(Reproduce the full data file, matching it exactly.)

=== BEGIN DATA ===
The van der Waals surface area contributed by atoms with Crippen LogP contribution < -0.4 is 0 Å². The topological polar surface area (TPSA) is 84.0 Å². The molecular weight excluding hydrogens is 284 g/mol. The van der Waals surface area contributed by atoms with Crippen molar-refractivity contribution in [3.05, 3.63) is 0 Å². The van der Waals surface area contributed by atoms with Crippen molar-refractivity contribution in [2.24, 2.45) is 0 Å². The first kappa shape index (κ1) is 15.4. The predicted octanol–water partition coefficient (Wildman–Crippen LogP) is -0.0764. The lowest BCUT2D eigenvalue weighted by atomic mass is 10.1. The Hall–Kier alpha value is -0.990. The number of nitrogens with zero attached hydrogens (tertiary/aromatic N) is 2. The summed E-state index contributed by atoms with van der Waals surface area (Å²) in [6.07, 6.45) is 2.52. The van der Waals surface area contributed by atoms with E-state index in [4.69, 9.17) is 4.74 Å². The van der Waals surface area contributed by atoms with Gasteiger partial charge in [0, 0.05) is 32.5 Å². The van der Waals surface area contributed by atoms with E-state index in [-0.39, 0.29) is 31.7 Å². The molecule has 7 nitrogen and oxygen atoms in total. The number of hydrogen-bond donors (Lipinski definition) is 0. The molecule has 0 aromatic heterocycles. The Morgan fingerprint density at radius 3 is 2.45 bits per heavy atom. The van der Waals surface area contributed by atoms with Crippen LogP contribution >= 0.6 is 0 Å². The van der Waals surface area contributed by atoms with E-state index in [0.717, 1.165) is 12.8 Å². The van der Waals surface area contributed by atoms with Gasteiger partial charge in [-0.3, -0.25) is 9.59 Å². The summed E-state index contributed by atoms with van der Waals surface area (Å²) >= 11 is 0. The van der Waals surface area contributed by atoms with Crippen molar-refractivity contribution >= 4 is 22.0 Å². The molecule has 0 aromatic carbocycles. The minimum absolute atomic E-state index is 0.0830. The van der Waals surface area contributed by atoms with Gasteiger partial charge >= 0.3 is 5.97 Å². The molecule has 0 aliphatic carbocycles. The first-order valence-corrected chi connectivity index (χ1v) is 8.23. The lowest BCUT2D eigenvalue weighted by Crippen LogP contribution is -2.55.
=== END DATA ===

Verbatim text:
The van der Waals surface area contributed by atoms with Crippen LogP contribution < -0.4 is 0 Å². The topological polar surface area (TPSA) is 84.0 Å². The molecular weight excluding hydrogens is 284 g/mol. The van der Waals surface area contributed by atoms with Crippen molar-refractivity contribution in [3.05, 3.63) is 0 Å². The van der Waals surface area contributed by atoms with Crippen molar-refractivity contribution in [2.24, 2.45) is 0 Å². The first kappa shape index (κ1) is 15.4. The predicted octanol–water partition coefficient (Wildman–Crippen LogP) is -0.0764. The lowest BCUT2D eigenvalue weighted by atomic mass is 10.1. The Hall–Kier alpha value is -0.990. The number of nitrogens with zero attached hydrogens (tertiary/aromatic N) is 2. The summed E-state index contributed by atoms with van der Waals surface area (Å²) in [6.07, 6.45) is 2.52. The van der Waals surface area contributed by atoms with E-state index in [4.69, 9.17) is 4.74 Å². The van der Waals surface area contributed by atoms with Gasteiger partial charge in [0, 0.05) is 32.5 Å². The van der Waals surface area contributed by atoms with E-state index in [-0.39, 0.29) is 31.7 Å². The molecule has 7 nitrogen and oxygen atoms in total. The number of hydrogen-bond donors (Lipinski definition) is 0. The molecule has 0 aromatic heterocycles. The Morgan fingerprint density at radius 3 is 2.45 bits per heavy atom. The van der Waals surface area contributed by atoms with Crippen LogP contribution >= 0.6 is 0 Å². The van der Waals surface area contributed by atoms with E-state index in [0.717, 1.165) is 12.8 Å². The van der Waals surface area contributed by atoms with Gasteiger partial charge in [-0.3, -0.25) is 9.59 Å². The summed E-state index contributed by atoms with van der Waals surface area (Å²) >= 11 is 0. The van der Waals surface area contributed by atoms with Crippen molar-refractivity contribution >= 4 is 22.0 Å². The molecule has 0 aromatic carbocycles. The minimum absolute atomic E-state index is 0.0830. The van der Waals surface area contributed by atoms with Gasteiger partial charge >= 0.3 is 5.97 Å². The molecule has 0 aliphatic carbocycles. The first-order valence-corrected chi connectivity index (χ1v) is 8.23. The lowest BCUT2D eigenvalue weighted by Crippen LogP contribution is -2.55.